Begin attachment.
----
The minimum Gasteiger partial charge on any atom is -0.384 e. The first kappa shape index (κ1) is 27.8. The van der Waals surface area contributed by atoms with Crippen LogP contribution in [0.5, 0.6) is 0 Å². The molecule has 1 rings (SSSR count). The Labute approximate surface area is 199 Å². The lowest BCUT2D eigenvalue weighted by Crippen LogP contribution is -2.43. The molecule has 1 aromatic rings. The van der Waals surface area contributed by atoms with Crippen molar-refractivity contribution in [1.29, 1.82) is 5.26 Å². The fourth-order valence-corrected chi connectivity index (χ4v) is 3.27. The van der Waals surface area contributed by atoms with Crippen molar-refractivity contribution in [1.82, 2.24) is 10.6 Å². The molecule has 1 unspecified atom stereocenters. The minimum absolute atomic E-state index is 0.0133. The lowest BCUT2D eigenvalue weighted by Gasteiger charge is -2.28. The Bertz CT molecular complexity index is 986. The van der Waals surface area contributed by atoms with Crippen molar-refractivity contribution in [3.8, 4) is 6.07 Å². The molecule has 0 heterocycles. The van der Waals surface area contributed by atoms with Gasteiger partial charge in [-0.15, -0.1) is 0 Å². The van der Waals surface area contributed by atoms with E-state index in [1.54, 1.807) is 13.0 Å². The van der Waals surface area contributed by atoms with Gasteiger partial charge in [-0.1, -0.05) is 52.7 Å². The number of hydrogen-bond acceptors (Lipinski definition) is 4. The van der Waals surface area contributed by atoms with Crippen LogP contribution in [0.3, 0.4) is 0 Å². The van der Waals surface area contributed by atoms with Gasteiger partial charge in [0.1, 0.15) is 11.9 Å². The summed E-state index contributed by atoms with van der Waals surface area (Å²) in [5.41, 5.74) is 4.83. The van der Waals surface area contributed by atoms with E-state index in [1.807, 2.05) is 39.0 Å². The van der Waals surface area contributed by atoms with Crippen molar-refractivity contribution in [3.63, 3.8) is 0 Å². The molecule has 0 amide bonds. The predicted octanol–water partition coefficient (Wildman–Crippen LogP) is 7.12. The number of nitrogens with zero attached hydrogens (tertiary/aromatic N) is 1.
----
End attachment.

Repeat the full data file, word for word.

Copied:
The minimum Gasteiger partial charge on any atom is -0.384 e. The first kappa shape index (κ1) is 27.8. The van der Waals surface area contributed by atoms with Crippen LogP contribution in [0.5, 0.6) is 0 Å². The molecule has 1 rings (SSSR count). The Labute approximate surface area is 199 Å². The lowest BCUT2D eigenvalue weighted by Crippen LogP contribution is -2.43. The molecule has 1 aromatic rings. The van der Waals surface area contributed by atoms with Crippen molar-refractivity contribution in [1.29, 1.82) is 5.26 Å². The fourth-order valence-corrected chi connectivity index (χ4v) is 3.27. The van der Waals surface area contributed by atoms with Crippen molar-refractivity contribution in [1.82, 2.24) is 10.6 Å². The molecule has 1 unspecified atom stereocenters. The minimum absolute atomic E-state index is 0.0133. The lowest BCUT2D eigenvalue weighted by Gasteiger charge is -2.28. The Bertz CT molecular complexity index is 986. The van der Waals surface area contributed by atoms with Crippen molar-refractivity contribution in [3.8, 4) is 6.07 Å². The molecule has 0 heterocycles. The van der Waals surface area contributed by atoms with Gasteiger partial charge in [-0.15, -0.1) is 0 Å². The van der Waals surface area contributed by atoms with E-state index in [1.54, 1.807) is 13.0 Å². The van der Waals surface area contributed by atoms with Gasteiger partial charge in [-0.1, -0.05) is 52.7 Å². The number of hydrogen-bond acceptors (Lipinski definition) is 4. The van der Waals surface area contributed by atoms with Crippen LogP contribution in [0.3, 0.4) is 0 Å². The van der Waals surface area contributed by atoms with Gasteiger partial charge in [0.1, 0.15) is 11.9 Å². The summed E-state index contributed by atoms with van der Waals surface area (Å²) in [5.41, 5.74) is 4.83. The van der Waals surface area contributed by atoms with E-state index in [1.807, 2.05) is 39.0 Å². The van der Waals surface area contributed by atoms with Crippen molar-refractivity contribution in [3.63, 3.8) is 0 Å². The molecule has 0 amide bonds. The predicted octanol–water partition coefficient (Wildman–Crippen LogP) is 7.12. The number of nitrogens with zero attached hydrogens (tertiary/aromatic N) is 1.